I was given Diana Wynne Jones’ The Tough Guide to Fantasyland when I was rather young, and loved it – it’s an affectionately mocking guide to the tropes and archetypes of fantasy novels. It’s now rather dated, not containing the current edgier crop of clichés that fantasy is rife with, but I still pick it up occasionally and leaf through it. It harks back to an earlier, more innocent time, when most protagonists weren’t trying to be Batman.
Recently, I discovered that Fantasy Review Barn runs a weekly feature in which they find examples from the genre to match a given trope. They seem generally amenable to other bloggers joining in, so I thought I would give it a try.
This weeks topic is law enforcement:
“Seems odd to think that in fantasy cities in which entire economies revolve around crime there is room for the men in blue (or crimson, or whatever). But the law does the best it can, even when faced with magic, mystical creatures, or rogue deities.”
The Watch – Terry Pratchett, various books.
The Ankh-Morpork City Watch has to be the best possible example of this – Vimes et al. are the sole defence against any threat to the peace of the greatest city on the disc, responsible for settling inter-species riots, neutralising rampaging dragons, and preventing the demolition of celestial mountains. Through it all, the Watch manages to retain their humble roots, tackling new threats with confusion, reluctance, and annoyance.
The Watch books are, in my opinion, the most accomplished of Pratchett’s work, showing a clear progression from his initial beginnings as primarily a comic fantasy author to his current mastery of the genre – his books are still incredibly funny, but they’re also heart-breaking, inspiring, and deeper than many more “serious” books.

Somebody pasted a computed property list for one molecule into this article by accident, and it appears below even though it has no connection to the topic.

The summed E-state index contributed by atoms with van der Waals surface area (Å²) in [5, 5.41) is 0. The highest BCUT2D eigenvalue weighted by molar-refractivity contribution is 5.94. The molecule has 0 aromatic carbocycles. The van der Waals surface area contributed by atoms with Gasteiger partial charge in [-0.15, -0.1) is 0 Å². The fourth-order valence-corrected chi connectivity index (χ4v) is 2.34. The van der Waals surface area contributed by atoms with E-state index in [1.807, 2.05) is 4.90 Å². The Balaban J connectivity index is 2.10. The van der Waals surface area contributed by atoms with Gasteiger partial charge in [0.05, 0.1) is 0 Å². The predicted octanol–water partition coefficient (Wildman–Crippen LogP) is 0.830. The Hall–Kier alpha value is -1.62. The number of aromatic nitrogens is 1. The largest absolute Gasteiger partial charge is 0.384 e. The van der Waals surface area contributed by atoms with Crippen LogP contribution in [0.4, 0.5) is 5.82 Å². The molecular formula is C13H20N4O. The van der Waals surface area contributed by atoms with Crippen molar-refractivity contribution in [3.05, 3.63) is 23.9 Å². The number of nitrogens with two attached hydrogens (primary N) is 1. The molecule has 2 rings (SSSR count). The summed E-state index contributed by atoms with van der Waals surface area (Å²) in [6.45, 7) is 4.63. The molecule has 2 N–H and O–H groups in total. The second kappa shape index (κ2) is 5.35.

PC Peter Grant – Ben Aaronovitch, Rivers of London & Sequels.
PC Peter Grant is a normal London police office who discovers that he can talk to ghosts. And then discovers that he is a wizard, co-opted into the near-defunct magical department of the police force. The Rivers of London books are wonderfully British – there’s a very different tone to crime fiction across the pond. It’s difficult to describe in a short paragraph, but the series is magnificently observed – the tone is exactly right, and it slots neatly into an established tradition of police procedurals. Even the magic is well-integrated: water spirits have the same domestic problems as normal people, and are handled with the same politeness and circumspection.
The Laundry – Charles Stross, The Atrocity Archives and sequels.
I’m deeply attached to Lovecraftian fiction, the idea of fragile realities and unknowable cosmic horrors. The Laundry Files combines the incalculable scale and vast ideas of the Cthulu Mythos with the bureaucratic (yet equally horrifying) nightmare of low-level government officials. Tasked with protecting the nature of reality, the agents of the Laundry still find time to bicker over parking spaces. The end result is a blend of espionage, horror, and paperwork; the juxtaposition of unknowable truth and banal tedium is far more fascinating than it sounds.
I could go on listing for hours – almost every fantasy book that I can recall involves some kind of law enforcement, though frequently an ineffective one. However, for a first attempt at Tough Travelling, I thought I’d cut it short at three: three series in which law enforcement constitutes more than a restriction to ignore or a supporting cast.
The Fantasy Review Barn post for this is here – lots of other bloggers, far more fascinating than I, have chimed in on the topic and can be found through that link.
The next week’s topic is “evil lairs”. I will strive to join in on that one too.